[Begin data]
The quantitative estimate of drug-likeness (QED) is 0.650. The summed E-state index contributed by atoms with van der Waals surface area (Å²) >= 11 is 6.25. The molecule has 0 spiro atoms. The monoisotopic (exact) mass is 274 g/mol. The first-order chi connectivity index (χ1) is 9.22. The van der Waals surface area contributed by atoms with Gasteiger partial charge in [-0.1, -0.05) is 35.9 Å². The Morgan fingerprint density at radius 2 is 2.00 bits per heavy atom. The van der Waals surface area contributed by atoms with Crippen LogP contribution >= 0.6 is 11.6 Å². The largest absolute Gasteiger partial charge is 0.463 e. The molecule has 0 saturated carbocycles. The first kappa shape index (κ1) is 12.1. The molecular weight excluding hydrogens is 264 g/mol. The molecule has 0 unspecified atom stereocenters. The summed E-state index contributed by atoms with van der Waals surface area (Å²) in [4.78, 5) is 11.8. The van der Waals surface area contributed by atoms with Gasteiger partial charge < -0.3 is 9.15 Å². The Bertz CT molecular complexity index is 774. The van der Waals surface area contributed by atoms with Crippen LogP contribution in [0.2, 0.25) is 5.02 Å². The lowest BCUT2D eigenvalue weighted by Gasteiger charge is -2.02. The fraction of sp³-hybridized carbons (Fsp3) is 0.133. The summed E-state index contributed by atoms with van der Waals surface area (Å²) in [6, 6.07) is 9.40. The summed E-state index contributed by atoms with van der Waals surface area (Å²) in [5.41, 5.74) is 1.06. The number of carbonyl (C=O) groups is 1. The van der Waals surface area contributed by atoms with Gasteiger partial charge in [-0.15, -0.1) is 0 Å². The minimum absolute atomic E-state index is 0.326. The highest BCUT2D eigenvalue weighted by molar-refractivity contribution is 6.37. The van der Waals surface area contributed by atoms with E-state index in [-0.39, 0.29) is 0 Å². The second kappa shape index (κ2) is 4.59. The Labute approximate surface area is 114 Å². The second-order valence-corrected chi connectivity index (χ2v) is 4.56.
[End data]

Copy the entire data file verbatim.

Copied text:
The quantitative estimate of drug-likeness (QED) is 0.650. The summed E-state index contributed by atoms with van der Waals surface area (Å²) >= 11 is 6.25. The molecule has 0 spiro atoms. The monoisotopic (exact) mass is 274 g/mol. The first-order chi connectivity index (χ1) is 9.22. The van der Waals surface area contributed by atoms with Gasteiger partial charge in [-0.1, -0.05) is 35.9 Å². The Morgan fingerprint density at radius 2 is 2.00 bits per heavy atom. The van der Waals surface area contributed by atoms with Crippen LogP contribution >= 0.6 is 11.6 Å². The largest absolute Gasteiger partial charge is 0.463 e. The molecule has 0 saturated carbocycles. The first kappa shape index (κ1) is 12.1. The molecular weight excluding hydrogens is 264 g/mol. The molecule has 0 unspecified atom stereocenters. The summed E-state index contributed by atoms with van der Waals surface area (Å²) in [4.78, 5) is 11.8. The van der Waals surface area contributed by atoms with Gasteiger partial charge < -0.3 is 9.15 Å². The Bertz CT molecular complexity index is 774. The van der Waals surface area contributed by atoms with Crippen LogP contribution in [0.2, 0.25) is 5.02 Å². The lowest BCUT2D eigenvalue weighted by Gasteiger charge is -2.02. The fraction of sp³-hybridized carbons (Fsp3) is 0.133. The summed E-state index contributed by atoms with van der Waals surface area (Å²) in [6, 6.07) is 9.40. The summed E-state index contributed by atoms with van der Waals surface area (Å²) in [5.41, 5.74) is 1.06. The number of carbonyl (C=O) groups is 1. The van der Waals surface area contributed by atoms with Gasteiger partial charge in [-0.15, -0.1) is 0 Å². The minimum absolute atomic E-state index is 0.326. The highest BCUT2D eigenvalue weighted by molar-refractivity contribution is 6.37. The van der Waals surface area contributed by atoms with E-state index in [-0.39, 0.29) is 0 Å². The second kappa shape index (κ2) is 4.59. The Labute approximate surface area is 114 Å². The second-order valence-corrected chi connectivity index (χ2v) is 4.56.